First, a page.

In the closing years of the cold war, as relations between the Soviet Union and US thawed, Ronald Reagan adopted a Russian proverb: trust, but verify. These days, with Sino-US relations chilling rather than warming, there is precious little trust, and limited ability to read the other’s intentions accurately.
Relations were deteriorating long before the Chinese balloon floated into US airspace and the military shot it down. Everyone knows that the US spies on China and vice versa; it is also obvious, despite Beijing’s feigned outrage, that it would take swift action against a US device appearing in its skies. Instead of promising jets are ready for action, countries would do better to reconsider what trade-offs they have made in security for convenience and cost – as with the Chinese cameras used by British police.
Much more concerning than the actual events was the reaction to them. The Biden administration stayed calm; less so Congress and the media. China decided to blame the US, and its defence secretary refused to take a call from his counterpart, Lloyd Austin. The cancellation of the US secretary of state’s trip to China was inevitable but bad news, since the hope was that it would put a floor under relations. Antony Blinken may now meet his counterpart at the Munich security conference and Joe Biden has said he will speak to Xi Jinping to “get to the bottom” of the affair. But the trajectory is worrying.
The echoes of the past may appear unmistakable. Alongside tensions over intelligence gathering comes growing competition for allies and partners around the world. But the strife this time is between two countries that, notwithstanding their trade war, saw trade rise to almost $2bn every day of last year.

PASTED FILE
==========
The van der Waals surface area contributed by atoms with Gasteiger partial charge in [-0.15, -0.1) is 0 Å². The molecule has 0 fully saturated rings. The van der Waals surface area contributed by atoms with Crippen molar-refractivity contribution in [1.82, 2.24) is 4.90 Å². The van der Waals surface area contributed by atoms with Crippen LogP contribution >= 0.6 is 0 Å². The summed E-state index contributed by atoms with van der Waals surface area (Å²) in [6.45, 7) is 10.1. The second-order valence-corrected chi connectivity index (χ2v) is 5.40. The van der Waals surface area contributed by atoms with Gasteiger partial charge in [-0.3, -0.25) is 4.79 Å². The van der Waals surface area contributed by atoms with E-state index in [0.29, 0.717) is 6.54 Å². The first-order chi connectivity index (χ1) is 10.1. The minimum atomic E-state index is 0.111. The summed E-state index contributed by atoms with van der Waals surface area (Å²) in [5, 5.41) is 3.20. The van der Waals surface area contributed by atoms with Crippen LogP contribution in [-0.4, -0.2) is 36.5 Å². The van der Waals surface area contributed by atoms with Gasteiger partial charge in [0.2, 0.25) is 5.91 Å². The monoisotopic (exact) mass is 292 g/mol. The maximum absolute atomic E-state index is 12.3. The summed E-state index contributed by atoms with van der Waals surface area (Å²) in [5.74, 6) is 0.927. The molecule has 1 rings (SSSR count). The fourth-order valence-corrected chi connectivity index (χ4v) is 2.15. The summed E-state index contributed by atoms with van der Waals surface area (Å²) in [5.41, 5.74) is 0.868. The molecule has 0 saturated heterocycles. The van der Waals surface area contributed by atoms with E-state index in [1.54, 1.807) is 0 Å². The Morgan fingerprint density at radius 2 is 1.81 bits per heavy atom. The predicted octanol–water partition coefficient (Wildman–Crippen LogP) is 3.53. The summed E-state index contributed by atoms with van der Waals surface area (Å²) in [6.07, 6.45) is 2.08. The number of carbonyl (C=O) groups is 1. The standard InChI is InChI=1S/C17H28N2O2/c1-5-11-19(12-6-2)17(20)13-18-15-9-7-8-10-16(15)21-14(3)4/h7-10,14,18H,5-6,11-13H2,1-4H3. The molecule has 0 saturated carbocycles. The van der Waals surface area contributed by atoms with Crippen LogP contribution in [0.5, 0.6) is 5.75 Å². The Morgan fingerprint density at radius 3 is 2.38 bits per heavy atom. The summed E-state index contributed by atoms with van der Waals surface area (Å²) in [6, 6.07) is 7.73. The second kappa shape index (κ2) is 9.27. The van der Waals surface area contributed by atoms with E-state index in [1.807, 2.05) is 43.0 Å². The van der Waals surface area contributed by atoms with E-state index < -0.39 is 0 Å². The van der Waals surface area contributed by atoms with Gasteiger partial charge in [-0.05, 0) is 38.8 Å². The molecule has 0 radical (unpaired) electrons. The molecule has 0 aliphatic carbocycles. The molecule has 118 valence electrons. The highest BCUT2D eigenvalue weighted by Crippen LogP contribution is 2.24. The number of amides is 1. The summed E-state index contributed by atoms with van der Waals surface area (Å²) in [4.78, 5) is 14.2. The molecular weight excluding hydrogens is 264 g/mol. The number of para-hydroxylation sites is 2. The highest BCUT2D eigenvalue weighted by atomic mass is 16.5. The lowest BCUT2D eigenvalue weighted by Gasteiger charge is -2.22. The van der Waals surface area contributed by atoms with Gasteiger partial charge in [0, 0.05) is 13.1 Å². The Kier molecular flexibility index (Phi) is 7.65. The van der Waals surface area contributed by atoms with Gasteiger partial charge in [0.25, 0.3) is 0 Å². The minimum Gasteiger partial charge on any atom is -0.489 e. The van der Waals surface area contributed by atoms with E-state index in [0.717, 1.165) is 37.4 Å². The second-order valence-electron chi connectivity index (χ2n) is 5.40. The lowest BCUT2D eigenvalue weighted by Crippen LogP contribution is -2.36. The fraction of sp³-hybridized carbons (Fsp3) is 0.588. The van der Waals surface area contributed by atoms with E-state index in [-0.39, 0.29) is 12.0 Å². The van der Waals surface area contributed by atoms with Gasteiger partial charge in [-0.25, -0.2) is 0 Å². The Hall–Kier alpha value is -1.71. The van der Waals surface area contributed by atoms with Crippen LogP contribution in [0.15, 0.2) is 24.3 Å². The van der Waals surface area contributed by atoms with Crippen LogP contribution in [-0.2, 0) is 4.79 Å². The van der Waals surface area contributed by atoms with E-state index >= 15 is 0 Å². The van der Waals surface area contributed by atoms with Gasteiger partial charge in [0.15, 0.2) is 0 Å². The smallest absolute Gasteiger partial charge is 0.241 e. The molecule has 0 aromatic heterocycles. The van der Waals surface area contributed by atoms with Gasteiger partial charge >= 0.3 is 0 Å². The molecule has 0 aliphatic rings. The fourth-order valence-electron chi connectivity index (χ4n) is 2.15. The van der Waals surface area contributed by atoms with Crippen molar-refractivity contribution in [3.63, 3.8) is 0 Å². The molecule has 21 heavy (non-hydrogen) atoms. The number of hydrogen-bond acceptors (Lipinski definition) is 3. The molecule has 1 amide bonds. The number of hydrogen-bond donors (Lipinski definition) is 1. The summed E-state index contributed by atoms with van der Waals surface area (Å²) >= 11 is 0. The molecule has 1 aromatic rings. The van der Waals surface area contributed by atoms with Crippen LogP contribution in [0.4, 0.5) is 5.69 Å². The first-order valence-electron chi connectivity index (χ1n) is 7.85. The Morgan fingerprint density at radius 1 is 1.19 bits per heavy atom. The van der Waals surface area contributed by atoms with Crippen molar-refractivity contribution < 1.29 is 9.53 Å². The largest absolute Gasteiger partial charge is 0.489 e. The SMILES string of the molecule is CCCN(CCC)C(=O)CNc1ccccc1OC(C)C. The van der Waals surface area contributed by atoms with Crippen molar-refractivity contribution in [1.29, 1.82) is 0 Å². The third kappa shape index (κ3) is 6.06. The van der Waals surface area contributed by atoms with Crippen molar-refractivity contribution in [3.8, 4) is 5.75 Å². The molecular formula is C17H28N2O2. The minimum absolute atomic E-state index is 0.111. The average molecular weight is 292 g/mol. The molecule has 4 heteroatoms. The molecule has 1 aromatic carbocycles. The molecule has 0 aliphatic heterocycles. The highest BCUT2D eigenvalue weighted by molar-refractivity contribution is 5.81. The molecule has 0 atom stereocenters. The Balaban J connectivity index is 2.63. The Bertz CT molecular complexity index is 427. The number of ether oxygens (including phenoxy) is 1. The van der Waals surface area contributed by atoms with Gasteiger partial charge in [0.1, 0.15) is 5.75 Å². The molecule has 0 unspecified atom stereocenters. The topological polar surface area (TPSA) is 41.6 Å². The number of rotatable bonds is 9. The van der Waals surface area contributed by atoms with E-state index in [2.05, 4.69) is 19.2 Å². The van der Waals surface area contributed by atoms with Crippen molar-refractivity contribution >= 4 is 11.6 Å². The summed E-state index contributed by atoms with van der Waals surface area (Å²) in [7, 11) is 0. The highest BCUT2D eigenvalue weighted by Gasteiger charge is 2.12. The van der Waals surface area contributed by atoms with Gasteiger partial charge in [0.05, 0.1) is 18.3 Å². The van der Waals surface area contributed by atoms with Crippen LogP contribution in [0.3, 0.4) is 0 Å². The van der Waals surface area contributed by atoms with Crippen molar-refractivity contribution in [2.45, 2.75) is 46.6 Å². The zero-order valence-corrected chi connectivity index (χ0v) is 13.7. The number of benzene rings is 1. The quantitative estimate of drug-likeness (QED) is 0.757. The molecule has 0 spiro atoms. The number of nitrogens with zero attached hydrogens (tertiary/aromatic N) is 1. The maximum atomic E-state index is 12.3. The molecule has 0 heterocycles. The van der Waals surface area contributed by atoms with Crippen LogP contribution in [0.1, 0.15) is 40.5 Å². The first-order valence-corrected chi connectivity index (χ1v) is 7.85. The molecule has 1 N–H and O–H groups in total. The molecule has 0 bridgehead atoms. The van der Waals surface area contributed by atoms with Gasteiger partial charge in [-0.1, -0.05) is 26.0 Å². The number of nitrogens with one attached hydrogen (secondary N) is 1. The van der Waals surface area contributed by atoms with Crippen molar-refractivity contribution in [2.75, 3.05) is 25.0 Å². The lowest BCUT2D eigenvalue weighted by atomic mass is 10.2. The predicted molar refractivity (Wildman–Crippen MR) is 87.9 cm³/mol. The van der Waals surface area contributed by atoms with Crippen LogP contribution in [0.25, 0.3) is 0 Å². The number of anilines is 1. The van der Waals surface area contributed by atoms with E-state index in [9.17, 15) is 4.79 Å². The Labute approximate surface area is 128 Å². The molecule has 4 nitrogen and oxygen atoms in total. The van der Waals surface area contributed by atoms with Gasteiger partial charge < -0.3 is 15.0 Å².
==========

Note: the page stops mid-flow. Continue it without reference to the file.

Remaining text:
Yet if this much of a storm can be generated over one dirigible, recall the 2001 Hainan Island incident, when a US surveillance plane and People’s Liberation Army fighter jet collided, resulting in the death of the Chinese pilot and a 10-day standoff before the American crew were released. Now imagine that in the age of social media, conspiracy theories, amped-up nationalism and a vastly more confident China. It isn’t difficult: the US and others have accused Chinese military aircraft of increasingly dangerous behaviour in international airspace near its territory.
The best hope is currently to contain rather than reverse the deterioration in relations. The political climate in the US will only become more charged as the 2024 election approaches. China’s years of untrammelled economic growth are well behind it; nationalism has been a useful alternative narrative for the party. And while it has somewhat reined in its diplomatic rhetoric, it refuses to recognise that its increasingly aggressive foreign policy is the primary cause of the militarisation and tilt towards the US in Asia which angers it.
All of this also poses a challenge for Britain and other powers, whose interests and values are aligned with, but certainly not identical to, Washington’s. The debate about how to characterise China continues in the US and the UK. But the bigger problem than the objective differences and substantive disputes may be mutual distrust – the increasing conviction on each side (but especially Beijing’s) that the other is coming for them. China has become harder to read, and does not want to hear the US. But talking – and, indeed, intelligence-gathering – is essential, if only so that each may better understand the other. Distrust is all the more reason to verify.